Community coalitions face a number of barriers that impede their sustainability. Key challenges related to coalition structure, governance, and funding are briefly discussed in this section.
Structure of Coalitions
Several of the key barriers to sustainability that are discussed in the literature are inherent to the structure of community coalitions. Namely, coalitions are composed of different types of organizations that come together voluntarily to achieve a goal. Alexander et al. (2003) noted that partnerships that comprise community coalitions are loosely bound, and there are few barriers to exiting the coalition—making sustainability more difficult. Leviton et al. (2006) also found that it is difficult to achieve sustainability given the loose coalition of organizations, the low level of funding, and the voluntary nature of the program. Second, coalitions are comprised of a number of different groups with divergent structures and work cultures—and thus, it is difficult to build and maintain a working partnership. In an analysis of the dynamics of four partnerships and their potential for sustainability, Alexander et al. (2003) found that member organizations struggled to balance their time and commitment between the coalition and their home organization, which affected the long-term sustainability of the coalition.
In community coalitions, governance is the activity of decision-making. Community coalitions often form steering committees or boards to make strategic decisions about coalition operations. Governance challenges occur when the responsibilities of the steering committee are not clearly defined, or when the steering committee overrides the rights of individual members (Butterfoss, 2007). Community coalitions that experience persistent governance challenges have difficulty sustaining themselves over time. The Rog et al. (2004) study of the community coalitions through the National Funding Collaborative on Violence Prevention found that all of the coalitions that were no longer in operation had experienced governance challenges. Specifically, these coalitions struggled with role clarity between the responsibilities of coalition staff versus their steering committee. Findings from the national HCAP evaluation also illustrate the need for establishing memorandums of understanding that clarify the roles and responsibilities of all entities involved in the collaborative (NORC, 2007).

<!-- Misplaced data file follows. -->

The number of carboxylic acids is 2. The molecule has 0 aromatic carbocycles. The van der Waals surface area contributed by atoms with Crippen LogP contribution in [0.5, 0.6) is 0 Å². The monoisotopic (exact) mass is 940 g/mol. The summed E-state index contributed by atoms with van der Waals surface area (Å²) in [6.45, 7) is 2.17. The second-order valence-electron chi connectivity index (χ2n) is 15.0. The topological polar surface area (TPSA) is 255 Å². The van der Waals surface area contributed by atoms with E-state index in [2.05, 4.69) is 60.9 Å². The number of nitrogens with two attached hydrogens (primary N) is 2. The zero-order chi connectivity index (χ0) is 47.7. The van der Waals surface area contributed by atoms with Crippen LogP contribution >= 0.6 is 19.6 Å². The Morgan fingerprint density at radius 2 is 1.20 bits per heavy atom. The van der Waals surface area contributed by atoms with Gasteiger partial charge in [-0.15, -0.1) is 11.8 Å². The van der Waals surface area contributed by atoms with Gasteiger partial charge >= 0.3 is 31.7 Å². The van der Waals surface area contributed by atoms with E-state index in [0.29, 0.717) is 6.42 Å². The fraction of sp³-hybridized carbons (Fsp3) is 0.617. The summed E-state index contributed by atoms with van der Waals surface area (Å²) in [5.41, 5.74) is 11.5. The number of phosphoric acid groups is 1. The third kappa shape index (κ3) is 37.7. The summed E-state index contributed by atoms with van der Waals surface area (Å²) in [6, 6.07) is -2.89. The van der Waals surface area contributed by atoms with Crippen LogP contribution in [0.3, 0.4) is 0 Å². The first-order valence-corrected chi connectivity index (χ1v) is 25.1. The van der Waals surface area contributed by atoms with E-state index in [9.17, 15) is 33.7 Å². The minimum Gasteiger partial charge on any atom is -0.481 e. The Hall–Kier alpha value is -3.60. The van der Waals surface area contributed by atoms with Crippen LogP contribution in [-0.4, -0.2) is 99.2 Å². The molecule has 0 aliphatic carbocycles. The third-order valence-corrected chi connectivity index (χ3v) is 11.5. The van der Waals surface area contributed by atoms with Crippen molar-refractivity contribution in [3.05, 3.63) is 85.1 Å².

Lack of Funding for Core Coalition Operations
Community coalitions may not be sustainable if the only resources available to them are program or project dollars that are earmarked for service delivery or specific program activities. Cutler (2002) notes that the sustainability challenge for community-based initiatives is identifying resources that can be used to convene members, hire staff, build collaborative capacity, and plan for the future. It is often difficult for coalitions to find public and private funders that are willing to support core operations—especially if funders want to demonstrate causality between their investments and specific positive outcomes in the community. Coalitions may be successful in securing funding or resources for operations through highly invested anchor institutions (universities, academic medical centers, etc.), as such institutions play an important role in building successful communities (Webber & Karlström, 2009).
There are other challenges to sustainability that are inherent to community coalitions. According to Feinberg et al. (2008), such challenges include turf battles, leader and member turnover, and shifting coalition priorities.
Chapter Four summarized the current issues in the literature surrounding the sustainability of community coalitions. This chapter included a discussion of different definitions of sustainability in the context of programs and community coalitions and an overview of conceptual models and frameworks that have shaped the sustainability literature. A discussion of sustainability measures and the role of evaluation, as well as an overview of the predictors of and barriers to sustainability was also included. Chapter Five uses the information collected through the literature review to provide a conceptual framework for assessing the sustainability of community coalitions once initial federal funding has ended.